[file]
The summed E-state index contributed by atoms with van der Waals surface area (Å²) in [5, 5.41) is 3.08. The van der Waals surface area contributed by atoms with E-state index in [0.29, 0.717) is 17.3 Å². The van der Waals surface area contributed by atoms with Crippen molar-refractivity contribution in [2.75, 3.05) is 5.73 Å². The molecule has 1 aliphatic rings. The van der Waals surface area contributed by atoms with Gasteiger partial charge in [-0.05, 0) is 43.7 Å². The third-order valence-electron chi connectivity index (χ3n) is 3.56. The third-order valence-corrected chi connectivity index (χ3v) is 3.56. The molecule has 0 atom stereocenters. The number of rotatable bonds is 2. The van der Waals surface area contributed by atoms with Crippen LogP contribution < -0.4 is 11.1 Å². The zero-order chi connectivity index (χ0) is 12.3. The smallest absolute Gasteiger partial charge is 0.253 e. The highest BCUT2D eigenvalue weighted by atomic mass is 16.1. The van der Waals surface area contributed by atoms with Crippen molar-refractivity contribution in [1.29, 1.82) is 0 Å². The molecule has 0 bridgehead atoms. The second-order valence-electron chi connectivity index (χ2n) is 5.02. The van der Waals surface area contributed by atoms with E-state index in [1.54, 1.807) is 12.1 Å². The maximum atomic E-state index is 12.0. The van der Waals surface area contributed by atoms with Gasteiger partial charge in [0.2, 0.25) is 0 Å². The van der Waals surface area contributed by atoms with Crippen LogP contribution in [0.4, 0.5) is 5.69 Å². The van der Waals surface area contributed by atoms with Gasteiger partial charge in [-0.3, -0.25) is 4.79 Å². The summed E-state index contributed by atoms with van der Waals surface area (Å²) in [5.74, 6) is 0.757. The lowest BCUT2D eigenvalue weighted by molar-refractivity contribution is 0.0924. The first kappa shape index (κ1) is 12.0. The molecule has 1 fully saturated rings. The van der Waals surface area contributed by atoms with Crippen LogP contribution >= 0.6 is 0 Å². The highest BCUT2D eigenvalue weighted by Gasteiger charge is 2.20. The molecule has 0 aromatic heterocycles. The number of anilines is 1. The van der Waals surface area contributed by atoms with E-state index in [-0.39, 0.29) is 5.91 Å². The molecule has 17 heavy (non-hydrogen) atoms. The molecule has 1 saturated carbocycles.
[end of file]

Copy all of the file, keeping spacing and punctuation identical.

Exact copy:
The summed E-state index contributed by atoms with van der Waals surface area (Å²) in [5, 5.41) is 3.08. The van der Waals surface area contributed by atoms with E-state index in [0.29, 0.717) is 17.3 Å². The van der Waals surface area contributed by atoms with Crippen molar-refractivity contribution in [2.75, 3.05) is 5.73 Å². The molecule has 1 aliphatic rings. The van der Waals surface area contributed by atoms with Gasteiger partial charge in [-0.05, 0) is 43.7 Å². The third-order valence-electron chi connectivity index (χ3n) is 3.56. The third-order valence-corrected chi connectivity index (χ3v) is 3.56. The molecule has 0 atom stereocenters. The number of rotatable bonds is 2. The van der Waals surface area contributed by atoms with Crippen LogP contribution < -0.4 is 11.1 Å². The zero-order chi connectivity index (χ0) is 12.3. The smallest absolute Gasteiger partial charge is 0.253 e. The highest BCUT2D eigenvalue weighted by atomic mass is 16.1. The van der Waals surface area contributed by atoms with Crippen molar-refractivity contribution in [1.29, 1.82) is 0 Å². The molecule has 0 bridgehead atoms. The second-order valence-electron chi connectivity index (χ2n) is 5.02. The van der Waals surface area contributed by atoms with E-state index in [1.54, 1.807) is 12.1 Å². The maximum atomic E-state index is 12.0. The van der Waals surface area contributed by atoms with Gasteiger partial charge in [0.2, 0.25) is 0 Å². The van der Waals surface area contributed by atoms with Crippen LogP contribution in [0.4, 0.5) is 5.69 Å². The van der Waals surface area contributed by atoms with Gasteiger partial charge in [-0.3, -0.25) is 4.79 Å². The summed E-state index contributed by atoms with van der Waals surface area (Å²) in [5.74, 6) is 0.757. The lowest BCUT2D eigenvalue weighted by molar-refractivity contribution is 0.0924. The first kappa shape index (κ1) is 12.0. The molecule has 1 fully saturated rings. The van der Waals surface area contributed by atoms with Crippen LogP contribution >= 0.6 is 0 Å². The highest BCUT2D eigenvalue weighted by Gasteiger charge is 2.20. The molecule has 0 aromatic heterocycles. The number of anilines is 1. The van der Waals surface area contributed by atoms with E-state index in [-0.39, 0.29) is 5.91 Å². The molecule has 17 heavy (non-hydrogen) atoms. The molecule has 1 saturated carbocycles.